74810 Trooper Thomas (Tom) Windley – Wellington Mounted Rifles

Thomas (Tom) Windley was born on 23rd November 1897 in Porirua[i] the first of five children born to
Blanche Mary Ada (Nee Whitehouse) and William Windley.

Ada and William both came from well established Porirua farming families, both went to the   Porirua School in the 1870’s[ii]. Thomas (Tom), was also enrolled at Porirua School, starting in 1903, also attending the school were Whitehouse and Windley cousins and later his brothers and sister.

On 23rd November 1917 Tom turned 20 and was eligible for military service, on his birthday he signed his military papers and attended a medical examination where he was passed a A fit though it was noted that his heart action was irregular at times. The 20 year old farmer is listed as was working on his father’s farm in Porirua and was also serving his compulsory military training with the 6th (Manawatu) Squadron, Wellington Mounted Rifles. Tom’s military papers note that his preference for Mounted forces.

Tom entered military camp on 6th March 1918 initially as 74810 Private Windley, 39th Reinforcements but on 12th March 1918 he was attached as 74810 Trooper Windley, New Zealand Mounted Rifles (NZMR) then 2 days later allocated to the 40th Reinforcements, NZMR.  Trooper Windley was in training until 1st August 1918 when he was granted two month
Leave without Pay.   The leave may have been granted to allow Tom to help
on the farm during the lambing and calving season.

On 1st October 1918 Trooper Windley returned to camp and on
11th October 1918 left on the Moeraki with the 40th Reinforcements,
NZ Mounted Rifles,  for Sydney where the NZ Mounted Reinforcements  
were transferred to HMT Malta which also carried Australian reinforcement
to  Egypt.

74810 Trooper Thomas Windley  1918 

The NZ Reinforcements (NZMR) were at sea on 30th October 1918, when
the news that the Ottoman Forces had signed an Armistice was received,
there is no mention of it in the diary Tom kept during his military service.
The HMT Malta stopped at Colombo, Ceylon (Sri Lanka) to take on coal and
it gave the troops time ashore. Trooper Windley wrote in his diary on the
10th November 1918:

We stopped in the tents all this morning until about 1 O’Clock when
we were ordered to go down to GHQ and take care of the nurses gear.
(there were 50 Australian nurses on-board the Malta)
Embarked at three and when we got on board we were told peace
was declared.

At sea, seven days later, Trooper Windley wrote in his diary about the
impacts of Spanish Influenza on a crowded troopship[iii]:

‘17th November (Sunday) 1918 - first signs of influenza, very large sick parade.

18th November 1918 - caught the influenza while on duty in the Aussie Quarters.

19th October 1918 – all the decks covered with sick even had to convert the sergeant's
mess into hospital. Only 7 left at our table out of 61 all the sick in hospital. Still very bad
could hardly move.

20th Buried a Queensland boy at 5:30 in the morning woke up and I tell you it did not
seem to nice waking up and hearing them read the burial service.
Getting over the influenza, able to get about and out a bit. ‘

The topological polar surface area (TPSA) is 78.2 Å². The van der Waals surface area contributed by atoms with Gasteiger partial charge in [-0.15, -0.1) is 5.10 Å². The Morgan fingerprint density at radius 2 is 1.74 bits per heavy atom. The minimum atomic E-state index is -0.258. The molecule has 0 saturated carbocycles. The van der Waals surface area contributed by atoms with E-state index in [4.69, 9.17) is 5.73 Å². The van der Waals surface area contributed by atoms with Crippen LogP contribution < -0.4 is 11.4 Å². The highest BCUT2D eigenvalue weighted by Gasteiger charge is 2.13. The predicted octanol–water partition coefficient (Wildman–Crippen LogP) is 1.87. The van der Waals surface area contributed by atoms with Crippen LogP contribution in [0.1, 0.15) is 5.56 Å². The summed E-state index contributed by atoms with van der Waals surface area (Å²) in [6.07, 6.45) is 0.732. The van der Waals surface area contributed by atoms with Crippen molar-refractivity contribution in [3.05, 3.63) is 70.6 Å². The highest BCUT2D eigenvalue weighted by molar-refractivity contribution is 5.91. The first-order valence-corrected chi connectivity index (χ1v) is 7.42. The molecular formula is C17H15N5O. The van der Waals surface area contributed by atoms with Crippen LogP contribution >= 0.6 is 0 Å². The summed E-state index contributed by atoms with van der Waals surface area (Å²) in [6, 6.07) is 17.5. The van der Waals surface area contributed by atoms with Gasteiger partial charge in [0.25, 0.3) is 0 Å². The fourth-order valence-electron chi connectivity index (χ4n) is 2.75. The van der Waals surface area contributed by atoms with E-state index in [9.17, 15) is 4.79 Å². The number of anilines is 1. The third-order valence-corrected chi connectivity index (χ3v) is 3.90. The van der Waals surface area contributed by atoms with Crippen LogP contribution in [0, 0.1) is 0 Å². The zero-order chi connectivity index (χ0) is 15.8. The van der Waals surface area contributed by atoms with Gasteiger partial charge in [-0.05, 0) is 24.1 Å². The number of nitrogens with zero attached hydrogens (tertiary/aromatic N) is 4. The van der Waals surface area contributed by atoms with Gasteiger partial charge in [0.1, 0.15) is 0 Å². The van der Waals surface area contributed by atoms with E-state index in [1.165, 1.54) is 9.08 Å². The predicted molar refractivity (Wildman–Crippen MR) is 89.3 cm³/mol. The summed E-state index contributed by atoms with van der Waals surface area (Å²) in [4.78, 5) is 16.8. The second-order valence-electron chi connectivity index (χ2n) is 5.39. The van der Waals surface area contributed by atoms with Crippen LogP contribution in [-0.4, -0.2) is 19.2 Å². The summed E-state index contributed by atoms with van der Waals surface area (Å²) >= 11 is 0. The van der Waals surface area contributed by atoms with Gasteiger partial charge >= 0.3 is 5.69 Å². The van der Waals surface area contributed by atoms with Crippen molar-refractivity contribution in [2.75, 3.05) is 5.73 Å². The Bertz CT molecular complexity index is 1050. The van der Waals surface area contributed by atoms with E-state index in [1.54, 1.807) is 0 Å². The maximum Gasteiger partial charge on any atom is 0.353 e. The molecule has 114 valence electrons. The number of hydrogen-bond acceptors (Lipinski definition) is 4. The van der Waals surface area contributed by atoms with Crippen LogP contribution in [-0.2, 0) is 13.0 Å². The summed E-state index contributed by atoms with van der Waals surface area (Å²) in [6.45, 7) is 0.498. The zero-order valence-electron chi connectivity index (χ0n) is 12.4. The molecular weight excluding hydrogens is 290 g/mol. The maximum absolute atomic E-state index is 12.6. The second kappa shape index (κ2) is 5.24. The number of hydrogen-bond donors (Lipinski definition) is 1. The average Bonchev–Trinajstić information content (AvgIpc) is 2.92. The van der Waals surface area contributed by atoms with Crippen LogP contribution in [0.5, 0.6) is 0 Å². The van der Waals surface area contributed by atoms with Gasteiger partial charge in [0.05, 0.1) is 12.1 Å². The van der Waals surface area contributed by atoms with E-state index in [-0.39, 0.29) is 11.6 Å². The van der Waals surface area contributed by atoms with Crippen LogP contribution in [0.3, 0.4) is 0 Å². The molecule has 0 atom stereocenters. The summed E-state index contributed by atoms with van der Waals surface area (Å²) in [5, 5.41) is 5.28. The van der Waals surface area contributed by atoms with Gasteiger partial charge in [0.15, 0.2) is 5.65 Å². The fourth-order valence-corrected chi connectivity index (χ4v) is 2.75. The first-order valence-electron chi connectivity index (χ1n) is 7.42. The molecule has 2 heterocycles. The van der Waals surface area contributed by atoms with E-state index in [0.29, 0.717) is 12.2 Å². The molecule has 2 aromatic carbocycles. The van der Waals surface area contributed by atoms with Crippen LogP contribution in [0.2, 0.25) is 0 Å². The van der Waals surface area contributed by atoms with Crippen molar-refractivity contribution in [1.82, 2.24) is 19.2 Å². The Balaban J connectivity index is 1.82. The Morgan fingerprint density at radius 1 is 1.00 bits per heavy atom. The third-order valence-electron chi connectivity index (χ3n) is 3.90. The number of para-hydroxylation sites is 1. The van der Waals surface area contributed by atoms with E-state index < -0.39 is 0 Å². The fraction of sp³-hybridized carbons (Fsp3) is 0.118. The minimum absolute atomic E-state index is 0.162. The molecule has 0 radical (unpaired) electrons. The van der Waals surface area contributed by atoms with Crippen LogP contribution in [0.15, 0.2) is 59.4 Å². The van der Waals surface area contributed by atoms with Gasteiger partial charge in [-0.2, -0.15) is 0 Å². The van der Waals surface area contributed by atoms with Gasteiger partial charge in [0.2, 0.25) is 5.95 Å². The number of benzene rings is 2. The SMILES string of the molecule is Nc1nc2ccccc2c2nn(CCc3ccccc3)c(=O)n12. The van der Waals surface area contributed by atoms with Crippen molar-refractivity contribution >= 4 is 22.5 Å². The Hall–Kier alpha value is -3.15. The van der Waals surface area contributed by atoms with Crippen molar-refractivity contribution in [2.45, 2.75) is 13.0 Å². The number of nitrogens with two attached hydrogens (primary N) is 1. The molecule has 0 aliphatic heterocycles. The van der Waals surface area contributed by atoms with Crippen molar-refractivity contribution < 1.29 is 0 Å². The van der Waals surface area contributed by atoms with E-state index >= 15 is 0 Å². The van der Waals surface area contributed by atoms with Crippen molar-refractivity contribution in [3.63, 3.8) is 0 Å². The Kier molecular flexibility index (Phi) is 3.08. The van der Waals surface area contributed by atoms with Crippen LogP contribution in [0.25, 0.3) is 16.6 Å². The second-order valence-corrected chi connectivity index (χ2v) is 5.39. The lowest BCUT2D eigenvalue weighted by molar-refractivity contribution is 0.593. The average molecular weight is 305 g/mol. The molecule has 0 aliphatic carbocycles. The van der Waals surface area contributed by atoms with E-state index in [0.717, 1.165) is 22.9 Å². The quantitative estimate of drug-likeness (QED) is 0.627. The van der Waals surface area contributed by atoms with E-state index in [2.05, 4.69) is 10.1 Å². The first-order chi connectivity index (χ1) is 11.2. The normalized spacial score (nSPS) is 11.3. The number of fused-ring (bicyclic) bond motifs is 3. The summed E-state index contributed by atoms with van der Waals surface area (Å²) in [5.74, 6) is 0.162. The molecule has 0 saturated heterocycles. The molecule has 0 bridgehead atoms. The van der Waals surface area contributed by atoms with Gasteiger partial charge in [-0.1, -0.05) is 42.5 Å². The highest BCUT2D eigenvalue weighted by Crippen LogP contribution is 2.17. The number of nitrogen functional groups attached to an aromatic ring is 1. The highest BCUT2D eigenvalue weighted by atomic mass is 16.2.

On arrival in Egypt on 22nd November 1918 the  415 New Zealand Reinforcements from the HMT Malta  were sent to
an isolation camp and remained there until the epidemic was considered over. Trooper Windley was posted to the
NZ Mounted Rifle Training unit of 28th December 1918 remaining in the unit until 3rd January 1919 when he was posted
to the 6th (Manawatu) Squadron, Wellington Mounted Rifles.

The WMR were at Rafah undergoing training and education to prepare the old hands for a return to civilian life[iv].
There were also sports events arranged to try and prevent all the troops from getting bored. In March the WMR were moved from Rafah into Egypt where Martial Law had been declared in an attempt to suppress a nationalist revolt.  
The unrest was wide spread when the WMR was moving on 1st April from Quwensa in the Nile Delta to garrison Minuf, Trooper Windley noted:

Left Quwesna for Minuf at 9 o’clock and had a bit of a scrap on the way.
When we had gone through a village (Sub ked Eahhak) the natives started chasing
us with stones and sticks so we turned and put a few shots in them – killed a few.  

It was not until 30th June 1919 that Trooper Windley embarked on HMT Ulimoroa for New Zealand.
Trooper Windley landed in New Zealand on 14th September 1919 and a month later was discharged from the NZEF
‘on termination of his period of engagement.’    

Tom returned to farming on the family farm in what is now the Cannons Creek area of Porirua East.

Thomas Windley married on 13th August 1924 Myra Alizon Bennett, the couple rasied seven children on the farm.
Tom bred stud Romney sheep and also stud shorthorn cattle[v].

Like the other farming families in the area the Sievers, Mayer and Mexted families the Windley farm was sold in
the 1950’s as the area was developed for housing.

The Windley family is commemorated with Windley Street, Porirua East and Windley School, Cannons Creek.
T Windley is also commemorated on the Porirua School of Honour.

Tom died in Matamata on 29th October 1979 and Myra, in Levin,  on 18th April 1990.  

An Australian nurse on board noted ‘Our luck held and we landed them with only one death (an aboriginal.)[vi]

Paperspast online
The Trove (Australian )
Archway Archives New Zealand Military Files
Trooper Thomas Windley’s diary – unpublished ‘Windley family’
Wellington Mounted Rifles 1919 timeline – NZ History
The Windley Book – family genealogy reference.

74810 Trooper Thomas Windley – ‘Windley family’

[i] Archway Archives New Zealand Military Files: 74810 Trooper Thomas Windley
[ii] Porirua School Jubilee 1872 - 1923
[iii] Trooper Windley diary 17th October 1918
[iv] WMR Timeline
[v] The Windley Book
[vi] Nurses letter, 6th January 1919, The Western Australian (The Trove)
NZ Mounted Brigade - Cairo, Egypt